Iraq Humanitarian Situation Report
In April, heavy rains affected many areas of Iraq, including in Missan, Salah Al-Din and Wassit governorates, damaging key infrastructure and affecting an estimated 273,000 people, of whom around 19,500 were evacuated from their homes. In Missan, most-affected districts were Al Khair, Bani Hashim, Al Euzayer, Ali al Sharqi and Ali al Gharbi where 210,000 people were left without access to clean water. In Salah al Din, floods affected 53,000 people mainly in Shirqat, Baiji and Samara districts, where many families lost livestock and household items. The majority of displaced people are being hosted in nearby communities with families and friends, spread over different villages. The most-affected areas have inadequate drainage, meaning flood water becomes stagnant and increases risk of waterborne diseases, such as cholera. More information on water-shortage induced displacements can be found here.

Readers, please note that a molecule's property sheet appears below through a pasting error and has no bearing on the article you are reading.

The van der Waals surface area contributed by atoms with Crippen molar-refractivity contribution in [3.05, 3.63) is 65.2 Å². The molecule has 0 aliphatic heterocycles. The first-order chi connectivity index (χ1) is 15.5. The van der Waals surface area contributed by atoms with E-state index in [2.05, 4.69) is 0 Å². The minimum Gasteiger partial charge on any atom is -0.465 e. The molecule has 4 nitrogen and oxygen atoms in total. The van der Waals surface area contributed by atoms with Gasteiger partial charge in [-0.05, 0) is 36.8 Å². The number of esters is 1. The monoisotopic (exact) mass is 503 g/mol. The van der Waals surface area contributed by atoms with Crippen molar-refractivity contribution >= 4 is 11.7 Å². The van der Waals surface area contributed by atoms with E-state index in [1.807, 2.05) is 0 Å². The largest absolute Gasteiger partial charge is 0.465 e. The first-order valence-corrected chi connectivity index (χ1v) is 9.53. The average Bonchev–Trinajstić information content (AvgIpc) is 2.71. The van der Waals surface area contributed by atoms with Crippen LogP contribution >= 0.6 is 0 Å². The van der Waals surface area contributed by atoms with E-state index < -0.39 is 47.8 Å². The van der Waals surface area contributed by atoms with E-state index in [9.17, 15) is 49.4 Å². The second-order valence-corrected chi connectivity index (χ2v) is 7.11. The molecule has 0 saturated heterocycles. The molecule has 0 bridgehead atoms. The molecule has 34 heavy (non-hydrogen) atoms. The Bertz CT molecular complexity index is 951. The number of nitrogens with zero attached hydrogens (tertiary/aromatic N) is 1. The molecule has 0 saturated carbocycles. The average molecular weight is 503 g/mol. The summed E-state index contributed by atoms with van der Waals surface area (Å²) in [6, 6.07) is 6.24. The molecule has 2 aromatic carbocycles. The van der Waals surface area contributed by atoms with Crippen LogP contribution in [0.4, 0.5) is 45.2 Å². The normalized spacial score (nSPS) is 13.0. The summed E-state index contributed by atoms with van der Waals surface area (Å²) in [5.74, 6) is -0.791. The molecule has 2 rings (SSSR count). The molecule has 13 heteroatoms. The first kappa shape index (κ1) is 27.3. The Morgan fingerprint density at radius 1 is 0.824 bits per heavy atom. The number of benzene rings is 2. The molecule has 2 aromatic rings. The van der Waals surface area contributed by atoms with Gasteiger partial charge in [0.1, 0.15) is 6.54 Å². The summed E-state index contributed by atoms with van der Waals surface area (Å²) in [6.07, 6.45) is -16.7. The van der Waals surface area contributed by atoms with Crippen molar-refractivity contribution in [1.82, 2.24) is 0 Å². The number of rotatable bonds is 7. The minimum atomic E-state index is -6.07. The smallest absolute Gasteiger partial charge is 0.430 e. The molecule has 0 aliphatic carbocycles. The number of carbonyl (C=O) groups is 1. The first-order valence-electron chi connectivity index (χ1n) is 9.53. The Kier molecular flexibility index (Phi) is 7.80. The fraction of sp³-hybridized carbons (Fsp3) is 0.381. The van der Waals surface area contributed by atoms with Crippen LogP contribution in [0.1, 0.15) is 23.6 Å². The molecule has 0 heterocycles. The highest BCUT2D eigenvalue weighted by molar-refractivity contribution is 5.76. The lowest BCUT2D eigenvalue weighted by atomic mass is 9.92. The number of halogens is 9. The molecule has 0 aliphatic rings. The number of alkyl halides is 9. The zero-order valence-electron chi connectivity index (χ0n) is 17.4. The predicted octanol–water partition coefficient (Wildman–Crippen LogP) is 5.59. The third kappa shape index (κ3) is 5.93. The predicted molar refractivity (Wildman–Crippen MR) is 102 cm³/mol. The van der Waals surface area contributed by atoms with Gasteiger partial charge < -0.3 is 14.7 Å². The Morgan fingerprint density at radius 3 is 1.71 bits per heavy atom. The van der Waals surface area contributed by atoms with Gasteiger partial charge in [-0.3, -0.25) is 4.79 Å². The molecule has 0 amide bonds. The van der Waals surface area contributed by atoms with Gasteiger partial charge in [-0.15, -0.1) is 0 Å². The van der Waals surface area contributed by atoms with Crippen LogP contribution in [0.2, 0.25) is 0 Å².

Return of around 31,000 Iraqis is expected from the Al Hol camp in Syria in the coming months. The vast majority (around 90 per cent) are women and children who have been identified as experiencing significant protection risks and concerns, as well as health and nutrition needs due to poor living conditions in the Al Hol site, where capacity has been significantly overstretched. An inter-cluster operational response plan has been developed, with the humanitarian community in Iraq advocating for returnees to be accommodated in existing Ninewa IDP camps. UNICEF Iraq preparedness is based on this plan, including support through the Rapid Response Mechanism (RRM) at border crossings, as well as child protection monitoring, nutrition and health screening and education activities. It is anticipated that, once they have returned to Iraq, humanitarian assistance for this group will be needed until at least the end of 2019.